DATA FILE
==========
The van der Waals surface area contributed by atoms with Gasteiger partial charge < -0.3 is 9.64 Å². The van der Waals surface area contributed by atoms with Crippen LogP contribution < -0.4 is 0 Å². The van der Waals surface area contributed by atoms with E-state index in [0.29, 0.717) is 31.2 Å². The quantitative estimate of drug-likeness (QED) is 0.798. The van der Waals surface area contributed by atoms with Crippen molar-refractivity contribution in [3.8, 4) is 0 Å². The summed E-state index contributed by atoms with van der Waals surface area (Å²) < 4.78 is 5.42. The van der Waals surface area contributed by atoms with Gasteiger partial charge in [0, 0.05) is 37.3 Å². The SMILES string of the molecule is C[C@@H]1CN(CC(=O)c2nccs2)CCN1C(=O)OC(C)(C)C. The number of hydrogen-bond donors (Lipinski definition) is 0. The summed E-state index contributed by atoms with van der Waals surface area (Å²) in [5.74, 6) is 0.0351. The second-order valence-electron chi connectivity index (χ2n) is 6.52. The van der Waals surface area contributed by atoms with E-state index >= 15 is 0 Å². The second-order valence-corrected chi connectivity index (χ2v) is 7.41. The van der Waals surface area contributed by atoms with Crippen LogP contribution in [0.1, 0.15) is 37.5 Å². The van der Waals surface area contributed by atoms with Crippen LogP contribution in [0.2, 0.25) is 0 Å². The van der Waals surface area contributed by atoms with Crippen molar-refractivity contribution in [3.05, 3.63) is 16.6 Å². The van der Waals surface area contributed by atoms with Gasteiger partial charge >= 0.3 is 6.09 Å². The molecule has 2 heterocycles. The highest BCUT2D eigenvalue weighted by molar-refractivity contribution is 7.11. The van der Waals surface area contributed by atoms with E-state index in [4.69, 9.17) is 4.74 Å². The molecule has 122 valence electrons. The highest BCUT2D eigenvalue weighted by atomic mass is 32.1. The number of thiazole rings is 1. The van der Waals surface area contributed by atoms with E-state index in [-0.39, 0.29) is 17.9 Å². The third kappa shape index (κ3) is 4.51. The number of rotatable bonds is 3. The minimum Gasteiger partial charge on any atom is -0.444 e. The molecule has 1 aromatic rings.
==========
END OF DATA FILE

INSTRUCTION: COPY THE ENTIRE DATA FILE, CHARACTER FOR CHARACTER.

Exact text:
The van der Waals surface area contributed by atoms with Gasteiger partial charge < -0.3 is 9.64 Å². The van der Waals surface area contributed by atoms with Crippen LogP contribution < -0.4 is 0 Å². The van der Waals surface area contributed by atoms with E-state index in [0.29, 0.717) is 31.2 Å². The quantitative estimate of drug-likeness (QED) is 0.798. The van der Waals surface area contributed by atoms with Crippen molar-refractivity contribution in [3.8, 4) is 0 Å². The summed E-state index contributed by atoms with van der Waals surface area (Å²) < 4.78 is 5.42. The van der Waals surface area contributed by atoms with Gasteiger partial charge in [0, 0.05) is 37.3 Å². The SMILES string of the molecule is C[C@@H]1CN(CC(=O)c2nccs2)CCN1C(=O)OC(C)(C)C. The number of hydrogen-bond donors (Lipinski definition) is 0. The summed E-state index contributed by atoms with van der Waals surface area (Å²) in [5.74, 6) is 0.0351. The second-order valence-electron chi connectivity index (χ2n) is 6.52. The van der Waals surface area contributed by atoms with E-state index >= 15 is 0 Å². The second-order valence-corrected chi connectivity index (χ2v) is 7.41. The van der Waals surface area contributed by atoms with Crippen LogP contribution in [0.1, 0.15) is 37.5 Å². The van der Waals surface area contributed by atoms with Crippen LogP contribution in [0.2, 0.25) is 0 Å². The van der Waals surface area contributed by atoms with Crippen molar-refractivity contribution in [3.05, 3.63) is 16.6 Å². The van der Waals surface area contributed by atoms with Gasteiger partial charge >= 0.3 is 6.09 Å². The molecule has 2 heterocycles. The highest BCUT2D eigenvalue weighted by molar-refractivity contribution is 7.11. The van der Waals surface area contributed by atoms with E-state index in [4.69, 9.17) is 4.74 Å². The molecule has 122 valence electrons. The highest BCUT2D eigenvalue weighted by atomic mass is 32.1. The number of thiazole rings is 1. The van der Waals surface area contributed by atoms with E-state index in [-0.39, 0.29) is 17.9 Å². The third kappa shape index (κ3) is 4.51. The number of rotatable bonds is 3. The minimum Gasteiger partial charge on any atom is -0.444 e. The molecule has 1 aromatic rings.